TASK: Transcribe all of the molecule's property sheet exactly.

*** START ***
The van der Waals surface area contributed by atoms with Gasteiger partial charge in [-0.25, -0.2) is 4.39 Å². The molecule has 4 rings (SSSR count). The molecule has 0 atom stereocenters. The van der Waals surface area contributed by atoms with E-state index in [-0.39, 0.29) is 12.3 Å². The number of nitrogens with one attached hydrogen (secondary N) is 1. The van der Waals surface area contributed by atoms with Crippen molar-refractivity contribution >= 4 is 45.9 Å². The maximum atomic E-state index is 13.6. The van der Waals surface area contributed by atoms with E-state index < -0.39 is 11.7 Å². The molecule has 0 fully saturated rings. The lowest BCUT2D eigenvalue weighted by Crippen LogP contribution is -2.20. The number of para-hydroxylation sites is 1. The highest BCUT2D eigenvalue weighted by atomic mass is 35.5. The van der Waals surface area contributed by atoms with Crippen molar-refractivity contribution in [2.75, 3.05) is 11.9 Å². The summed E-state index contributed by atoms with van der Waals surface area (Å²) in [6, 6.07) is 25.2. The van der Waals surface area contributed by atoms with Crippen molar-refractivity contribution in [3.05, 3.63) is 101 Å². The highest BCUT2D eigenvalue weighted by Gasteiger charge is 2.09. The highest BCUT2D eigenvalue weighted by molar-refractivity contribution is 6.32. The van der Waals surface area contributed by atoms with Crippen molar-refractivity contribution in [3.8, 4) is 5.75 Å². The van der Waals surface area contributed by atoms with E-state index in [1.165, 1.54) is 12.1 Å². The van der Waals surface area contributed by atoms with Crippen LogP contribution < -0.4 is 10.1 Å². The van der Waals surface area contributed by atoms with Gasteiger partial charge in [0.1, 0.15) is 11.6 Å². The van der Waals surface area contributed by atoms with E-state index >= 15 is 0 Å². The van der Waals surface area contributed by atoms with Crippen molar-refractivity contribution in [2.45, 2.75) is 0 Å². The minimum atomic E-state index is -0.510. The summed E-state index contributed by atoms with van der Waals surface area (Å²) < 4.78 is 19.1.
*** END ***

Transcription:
The van der Waals surface area contributed by atoms with Gasteiger partial charge in [-0.25, -0.2) is 4.39 Å². The molecule has 4 rings (SSSR count). The molecule has 0 atom stereocenters. The van der Waals surface area contributed by atoms with E-state index in [-0.39, 0.29) is 12.3 Å². The number of nitrogens with one attached hydrogen (secondary N) is 1. The van der Waals surface area contributed by atoms with Crippen molar-refractivity contribution >= 4 is 45.9 Å². The maximum atomic E-state index is 13.6. The van der Waals surface area contributed by atoms with E-state index < -0.39 is 11.7 Å². The molecule has 0 fully saturated rings. The lowest BCUT2D eigenvalue weighted by Crippen LogP contribution is -2.20. The number of para-hydroxylation sites is 1. The highest BCUT2D eigenvalue weighted by atomic mass is 35.5. The van der Waals surface area contributed by atoms with Crippen molar-refractivity contribution in [2.75, 3.05) is 11.9 Å². The summed E-state index contributed by atoms with van der Waals surface area (Å²) in [6, 6.07) is 25.2. The van der Waals surface area contributed by atoms with Crippen molar-refractivity contribution in [3.05, 3.63) is 101 Å². The highest BCUT2D eigenvalue weighted by Gasteiger charge is 2.09. The highest BCUT2D eigenvalue weighted by molar-refractivity contribution is 6.32. The van der Waals surface area contributed by atoms with Crippen molar-refractivity contribution in [3.8, 4) is 5.75 Å². The van der Waals surface area contributed by atoms with E-state index in [1.165, 1.54) is 12.1 Å². The van der Waals surface area contributed by atoms with Crippen LogP contribution < -0.4 is 10.1 Å². The van der Waals surface area contributed by atoms with Gasteiger partial charge in [0.1, 0.15) is 11.6 Å². The van der Waals surface area contributed by atoms with E-state index >= 15 is 0 Å². The van der Waals surface area contributed by atoms with Crippen molar-refractivity contribution in [2.45, 2.75) is 0 Å². The minimum atomic E-state index is -0.510. The summed E-state index contributed by atoms with van der Waals surface area (Å²) < 4.78 is 19.1.